The most common indication to perform a lumbar puncture is the suspicion of inflammatory (meningitis or encephalitis) or malignant diseases of the meninges or the brain. Since it is a non-invasive and low-risk procedure, it is the gold standard for diagnosing the diseases mentioned.

Autoimmune diseases, multiple sclerosis and Lyme borreliosis can also be diagnosed in this way. If it is a brain tumor, the corresponding tumor cells can be detected in the liquor. If there is a suspicion of cerebral haemorrhage, the color of the liquor provides information.

If the liquor is bright red, it is fresh bleeding, but if it is yellow, the bleeding is old and no longer acute. As is clear, the collection and examination of the liquor has a great use in medicine.

Objectives of treatment and analysis of the CSF:

  • Diagnosis
  • Crossing the blood-brain barrier.

This effect is particularly desirable in the case of specific cancers, since the blood-brain barrier normally only allows very few substances into the brain. However, if a chemotherapeutic agent is injected directly into the spinal canal, it can act directly and unfiltered on tumors in the brain.

  • Treatment of hydrocephalus malresorptivus after subarachnoid hemorrhage to relieve pressure

Diagnosis & examination

Diagnostics & examination methods

The components of the liquor and, above all, their composition are analyzed in the laboratory. The main components are proteins, antibodies, glucose, lymphocytes and, in rare cases, monocytes.

The components of the liquor and their composition are analyzed in the laboratory

Diseases can be excluded or diagnosed from the ratio of the components mentioned. If you take the protein albumin as an example, if you increase it it can be determined that the blood-brain barrier is not working properly.

Albumin is produced exclusively in the liver and is normally not allowed to cross the blood-brain barrier. Therefore, the presence of albumin in the CSF is a sure sign that the blood-brain barrier is disrupted. So does glucose. Normally, the glucose level in the CSF is between 50-60% of the serum level.

If the glucose is increased this speaks for a virus-caused meningitis, if it is significantly reduced it can be assumed that it is a bacterially caused meningitis which must therefore be treated differently.

Risks & side effects

frequent side effects

(> 3%):

  • Post-puncture headache: a common side effect, as even a slight difference in pressure, which is caused by the removal of the CSF, leads to these typical headaches. The pain is reduced in the lying position. The pain subsides on its own within a few days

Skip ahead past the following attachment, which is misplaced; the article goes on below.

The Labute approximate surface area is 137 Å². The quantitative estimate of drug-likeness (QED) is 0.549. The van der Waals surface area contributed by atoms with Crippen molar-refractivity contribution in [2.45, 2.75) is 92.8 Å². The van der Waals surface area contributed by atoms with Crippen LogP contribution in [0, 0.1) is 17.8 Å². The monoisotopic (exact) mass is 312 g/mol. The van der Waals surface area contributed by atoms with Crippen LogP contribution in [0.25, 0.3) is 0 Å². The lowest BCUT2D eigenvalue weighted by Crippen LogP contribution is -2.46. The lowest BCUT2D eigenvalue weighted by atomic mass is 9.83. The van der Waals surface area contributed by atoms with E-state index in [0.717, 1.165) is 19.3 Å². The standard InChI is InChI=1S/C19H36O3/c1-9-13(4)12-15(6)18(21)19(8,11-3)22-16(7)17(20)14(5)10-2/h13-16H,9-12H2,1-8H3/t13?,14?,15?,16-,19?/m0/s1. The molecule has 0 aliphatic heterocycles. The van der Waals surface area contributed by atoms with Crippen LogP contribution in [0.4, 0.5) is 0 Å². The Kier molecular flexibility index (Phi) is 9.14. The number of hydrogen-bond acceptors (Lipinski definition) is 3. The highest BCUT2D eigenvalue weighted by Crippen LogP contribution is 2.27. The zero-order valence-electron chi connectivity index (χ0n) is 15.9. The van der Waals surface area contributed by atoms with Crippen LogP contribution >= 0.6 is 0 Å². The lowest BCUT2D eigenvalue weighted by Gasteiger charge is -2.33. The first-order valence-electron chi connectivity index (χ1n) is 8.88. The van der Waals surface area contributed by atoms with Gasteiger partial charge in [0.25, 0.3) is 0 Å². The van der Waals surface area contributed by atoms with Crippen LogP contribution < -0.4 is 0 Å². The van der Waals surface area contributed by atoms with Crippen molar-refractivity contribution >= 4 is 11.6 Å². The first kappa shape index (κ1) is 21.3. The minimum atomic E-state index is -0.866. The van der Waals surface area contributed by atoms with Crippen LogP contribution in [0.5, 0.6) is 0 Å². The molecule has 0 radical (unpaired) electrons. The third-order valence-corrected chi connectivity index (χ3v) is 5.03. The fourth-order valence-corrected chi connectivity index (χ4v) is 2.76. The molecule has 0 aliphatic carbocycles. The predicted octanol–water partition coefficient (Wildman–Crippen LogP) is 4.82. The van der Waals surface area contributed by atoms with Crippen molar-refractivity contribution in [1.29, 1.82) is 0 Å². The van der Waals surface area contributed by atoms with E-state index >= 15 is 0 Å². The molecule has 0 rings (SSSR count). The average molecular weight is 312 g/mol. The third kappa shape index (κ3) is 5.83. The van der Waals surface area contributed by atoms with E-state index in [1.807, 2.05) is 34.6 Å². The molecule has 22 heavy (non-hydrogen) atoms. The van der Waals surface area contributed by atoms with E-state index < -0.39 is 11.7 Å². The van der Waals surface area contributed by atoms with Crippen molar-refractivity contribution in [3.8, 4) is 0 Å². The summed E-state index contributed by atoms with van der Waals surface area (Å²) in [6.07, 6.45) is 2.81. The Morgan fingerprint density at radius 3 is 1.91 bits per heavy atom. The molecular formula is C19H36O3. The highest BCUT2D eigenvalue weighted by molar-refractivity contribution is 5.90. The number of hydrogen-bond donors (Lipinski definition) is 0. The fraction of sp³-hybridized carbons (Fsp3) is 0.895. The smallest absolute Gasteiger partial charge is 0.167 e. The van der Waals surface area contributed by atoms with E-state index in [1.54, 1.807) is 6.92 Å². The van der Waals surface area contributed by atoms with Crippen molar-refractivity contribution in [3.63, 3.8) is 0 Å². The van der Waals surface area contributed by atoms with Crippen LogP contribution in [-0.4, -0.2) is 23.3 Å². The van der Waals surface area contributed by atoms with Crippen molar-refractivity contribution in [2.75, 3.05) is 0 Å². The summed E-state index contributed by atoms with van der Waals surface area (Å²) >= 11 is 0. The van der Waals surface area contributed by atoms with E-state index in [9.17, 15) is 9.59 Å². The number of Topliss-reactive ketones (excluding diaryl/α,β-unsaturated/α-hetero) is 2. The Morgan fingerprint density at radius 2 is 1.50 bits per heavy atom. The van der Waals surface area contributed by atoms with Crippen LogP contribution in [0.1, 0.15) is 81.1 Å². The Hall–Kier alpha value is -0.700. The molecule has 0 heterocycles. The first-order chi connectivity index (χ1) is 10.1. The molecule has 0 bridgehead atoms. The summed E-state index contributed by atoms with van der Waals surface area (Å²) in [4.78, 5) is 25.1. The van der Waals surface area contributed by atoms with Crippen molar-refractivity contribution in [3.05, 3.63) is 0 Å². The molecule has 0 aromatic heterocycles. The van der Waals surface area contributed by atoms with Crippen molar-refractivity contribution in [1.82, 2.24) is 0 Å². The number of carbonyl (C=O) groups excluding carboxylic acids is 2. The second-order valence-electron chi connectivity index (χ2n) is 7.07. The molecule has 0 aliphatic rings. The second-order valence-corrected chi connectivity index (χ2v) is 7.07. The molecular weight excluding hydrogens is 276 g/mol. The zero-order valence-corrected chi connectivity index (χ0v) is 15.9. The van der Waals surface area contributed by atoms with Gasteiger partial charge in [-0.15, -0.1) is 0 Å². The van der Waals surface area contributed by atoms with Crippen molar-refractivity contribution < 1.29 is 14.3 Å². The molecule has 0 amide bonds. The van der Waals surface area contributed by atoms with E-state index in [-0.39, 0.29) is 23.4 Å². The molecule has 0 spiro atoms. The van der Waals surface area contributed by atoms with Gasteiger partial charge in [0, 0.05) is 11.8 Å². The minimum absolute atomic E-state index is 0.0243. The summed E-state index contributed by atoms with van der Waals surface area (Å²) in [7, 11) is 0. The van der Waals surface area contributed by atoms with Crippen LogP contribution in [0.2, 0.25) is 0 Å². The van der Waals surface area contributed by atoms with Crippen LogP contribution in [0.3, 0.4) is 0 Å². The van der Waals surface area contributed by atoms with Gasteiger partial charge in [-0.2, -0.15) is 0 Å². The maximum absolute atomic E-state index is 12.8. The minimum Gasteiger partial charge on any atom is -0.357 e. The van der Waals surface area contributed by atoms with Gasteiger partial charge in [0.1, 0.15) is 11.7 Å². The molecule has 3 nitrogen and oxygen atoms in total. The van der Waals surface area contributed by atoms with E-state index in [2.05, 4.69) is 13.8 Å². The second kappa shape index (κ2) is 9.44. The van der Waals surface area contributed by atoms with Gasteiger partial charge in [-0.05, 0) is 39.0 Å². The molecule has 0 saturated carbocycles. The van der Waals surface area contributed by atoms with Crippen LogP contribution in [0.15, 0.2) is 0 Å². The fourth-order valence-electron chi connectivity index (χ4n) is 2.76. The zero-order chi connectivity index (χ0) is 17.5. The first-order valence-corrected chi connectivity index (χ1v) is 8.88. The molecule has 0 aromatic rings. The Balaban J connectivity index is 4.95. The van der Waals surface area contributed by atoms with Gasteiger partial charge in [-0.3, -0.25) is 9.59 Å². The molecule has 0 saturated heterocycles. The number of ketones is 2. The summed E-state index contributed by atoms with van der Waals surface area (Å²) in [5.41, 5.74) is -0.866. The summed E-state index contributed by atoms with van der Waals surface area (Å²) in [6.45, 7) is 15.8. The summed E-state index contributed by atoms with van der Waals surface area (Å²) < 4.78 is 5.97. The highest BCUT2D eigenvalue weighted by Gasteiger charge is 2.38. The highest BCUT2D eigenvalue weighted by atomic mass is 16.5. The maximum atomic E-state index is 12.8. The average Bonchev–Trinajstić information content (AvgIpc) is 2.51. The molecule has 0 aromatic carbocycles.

• Hip pain: Sometimes there may be mild hip pain caused by the puncture when the needle hits the nerve roots
  • Slight feeling of pressure at the puncture site
  • Nausea and dizziness
  • Injury to smaller blood vessels, which can lead to light bleeding, but without functional failure

Rare side effects

  • local inflammation
  • Circulatory reactions
  • temporary impairment of consciousness

Extremely rare side effects

(only described as individual cases in the literature):

  • Infection through transmission of germs: this is an extremely rare side effect because the puncture is performed in a sterile environment.
  • Injury to the spinal cord: if the puncture site is too high, the doctor can use the needle to injure the spinal cord
  • Injury to the spinal canal and nerve tracts
  • Brain damage if the intracranial pressure is too high (the puncture must not be performed if the intracranial pressure is increased)

Contraindications & Dangers

  • increased intracranial pressure
  • Coagulation disorder
  • Thrombocytopenia
  • Infections
  • critical cardiopulmonary condition
  • Brain edema

If the intracranial pressure is increased, no lumbar puncture is performed, as the sudden drop in pressure can cause contusions in the brain. This can lead to cardiovascular arrest or respiratory failure, which in most cases is fatal.

Another contraindication is a coagulation disorder such as absolute thrombocytopenia. If patients have fewer platelets than 50,000 / µl, a puncture could in principle still be performed, but if fewer than 20,000 / µl are present, the puncture must not take place under any circumstances (normal values ​​are between 150,000-350,000 / µl).

In this case, platelets must be substituted in advance. Patients who take Marcumar if they have a tendency to bleed are switched to heparin. Low molecular weight heparin may be given for the last time no later than 8-12 hours before the procedure and no earlier than 2 hours after the puncture.


Who treats?

Which doctors do a lumbar puncture?

  • doctor
  • Assistance from trained medical staff

The treatment is carried out exclusively by doctors. Since it is a minor surgical procedure, the procedure is sterile. Doctors and staff involved wear sterile disposable gloves and face masks.

The puncture site is thoroughly disinfected before the procedure and the rest of the body is covered with a sterile drape. As a result, the risk of getting an infection through the puncture is extremely unlikely.


Our conclusion on the procedure

The lumbar puncture is a low-risk and quick examination method that provides information about certain clinical pictures such as meningitis or autoimmune diseases and thus accelerates the recovery of the affected patient.